Prior to the season opener, the Pittsburgh Press reported that Art Rooney’s brother, James Rooney, predicted the Pirates would win the football championship. His enthusiasm was quite emphatic as he waxed lyrically about his brother’s team.  

“We’re stronger than at every position,” he explains. “From end to end and at every spot in the backfield, we have what it takes.

You know what we expect from Whizzer White, so I’ll skip him. A lot of teams will wish they could pass him off that easy.

We’ll show you something in Scrapper Farrell a sawed off little geaser who is a miniature Karcis at fullback.

We’ll show you Billy Wilson, who is tougher than any North Side player ever developed. Wilson will knock the daylights out of somebody this fall for he blocks and tackles harder than any 180-pounder I ever saw. He’ll play offensive quarterback and defensive end.

We’ll show you three great passers in Fiske, Tommerson and Filchock and a receiver as good as (Don) Hutson (Green Bay 1935-45) in Paul McDonough.”

The league had set a new attendance record of well over a million paying customers for 1937. It was a large increase over the previous year’s 805,736, but Art Rooney lost $25,000 during a season that saw his Pirates struggle.

With the majority of the top players receiving $150 to $200 a game, the spotlight during the forthcoming season would be on White and his $15,000 salary. Sammy Baugh of the Redskins was the closet player when it came to wages being paid $10,000 a season for three years.

The other NFL owners were waiting to see if the addition of White would increase the attendance at Pirates’ games to justify that wage bill.


Game 1 at the Detroit Lions September 9

The Pirates lost their season opener against the Detroit Lions, 7-16. For the Pirates’ fans, the interest was in Whizzer’s performance. The Pittsburgh Press reported the Lions were too powerful for White to steal the show, but he did display potential greatness.

“White looked better as an individual than the Pirates did as a team.” He only played half the game, but managed four runs of more than five yards, caught a 35-yard pass and scored his team’s only touchdown.

White also committed a couple of errors, but Art Rooney was satisfied with his investment and said, “On his showing last night, White will be worth every cent of the $15,000.”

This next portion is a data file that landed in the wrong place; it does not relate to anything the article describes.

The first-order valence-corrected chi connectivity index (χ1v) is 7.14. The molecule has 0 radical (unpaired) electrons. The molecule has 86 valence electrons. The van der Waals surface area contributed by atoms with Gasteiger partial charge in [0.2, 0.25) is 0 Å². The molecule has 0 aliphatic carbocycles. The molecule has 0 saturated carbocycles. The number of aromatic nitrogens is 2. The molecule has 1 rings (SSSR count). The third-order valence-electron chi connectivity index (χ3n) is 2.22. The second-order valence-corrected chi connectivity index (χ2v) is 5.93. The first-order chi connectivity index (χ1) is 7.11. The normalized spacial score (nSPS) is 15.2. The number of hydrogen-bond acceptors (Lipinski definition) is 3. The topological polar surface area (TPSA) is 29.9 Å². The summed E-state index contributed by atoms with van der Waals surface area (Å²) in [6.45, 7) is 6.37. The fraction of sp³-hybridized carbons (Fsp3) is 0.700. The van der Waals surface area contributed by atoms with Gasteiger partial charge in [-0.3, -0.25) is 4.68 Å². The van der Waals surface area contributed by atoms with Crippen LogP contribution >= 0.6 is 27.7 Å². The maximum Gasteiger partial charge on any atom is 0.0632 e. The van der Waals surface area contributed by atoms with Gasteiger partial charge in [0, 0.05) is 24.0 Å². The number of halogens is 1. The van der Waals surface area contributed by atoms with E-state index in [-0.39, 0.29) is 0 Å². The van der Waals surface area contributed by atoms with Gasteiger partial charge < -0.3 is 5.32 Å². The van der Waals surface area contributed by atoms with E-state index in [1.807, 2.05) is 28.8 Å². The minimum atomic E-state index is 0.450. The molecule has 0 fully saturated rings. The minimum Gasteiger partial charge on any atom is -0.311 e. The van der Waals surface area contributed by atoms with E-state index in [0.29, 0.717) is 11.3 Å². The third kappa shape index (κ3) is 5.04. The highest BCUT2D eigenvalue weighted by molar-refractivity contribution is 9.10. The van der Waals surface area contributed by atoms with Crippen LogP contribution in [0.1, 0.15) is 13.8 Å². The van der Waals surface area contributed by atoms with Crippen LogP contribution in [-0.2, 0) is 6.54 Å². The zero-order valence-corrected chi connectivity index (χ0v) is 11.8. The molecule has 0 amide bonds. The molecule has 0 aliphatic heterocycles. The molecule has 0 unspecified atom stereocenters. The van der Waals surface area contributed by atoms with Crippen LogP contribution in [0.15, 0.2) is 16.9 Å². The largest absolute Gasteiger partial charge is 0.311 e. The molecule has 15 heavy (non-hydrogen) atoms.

1938 roster from the programmeGame 2 versus the New York Giants September 11

A local crowd of 17,340 went to Forbes Field to find out what all the fuss was about The Pirates lost 14-27 to the New York Giants with the spotlight, as expected, on White. The Pittsburgh Press report said he showed flashes of greatness.

“Whizzer White is a rare football gem, every bit as good as ballyhooed in his Colorado collegiate days.

His Pirate support, offensively and defensively, is alternately good and bad, and until it becomes good and stays that way, the Bucs won’t have to bother about any kind of a championship playoff.

The ‘Whiz’ made a touchdown and generally conducted himself as a standout, running from scrimmage, catching passes and returning kicks. He played most of the game and his name was on every tongue as the rather disappointing attendance filed out.

On occasions, the Pirates presented an inspired defense against Giant running plays, but they were never capable of stopping their aerial attack. This failure beat them.”

Game 3 at the (0-1) Philadelphia Eagles September 16

Originally scheduled for the 14th, wet weather caused a postponement for two days. The Pirates would have appreciated the additional rest as the original schedule meant playing three games in five days.

The game took place at night in the Civic Stadium, Buffalo. It was the first time the NFL had returned to Buffalo since the NFL team, the Bisons, folded in 1929.

Coach Johnny Blood announced two changes to his offense before the game, replacing Izzy Wienstock with Tom Burnette at quarterback and replacing Max Fiske at right halfback with Frank Filchok.

Center Mike Basrak stayed in Pittsburgh to receive treatment on his injured knee.

The Eagles stifled Byron White before 18,000 fans and kept the Pirates quiet as they scored in each or the first three quarters. A White fumble on the Pirates 15, recovered by Philadelphia and returned for a touchdown began the scoring for the Eagles.

A 40-yard touchdown reception increased the Eagles’ lead before the game went beyond the reach of the Pirates with Philadelphia’s interception of substitute Fiske’s pass. It was returned 25 yards for a touchdown although the point after kick failed.

The Eagles scored again in the third quarter with a 45-yard touchdown run that increased their lead to 27-0. White showed some brilliance for the Pirates in the final period, completing a long pass to Paul McDonough before he ran over from the one yard line for a consolation touchdown that produced a final score of 27-7.

Byron White page 4 >>>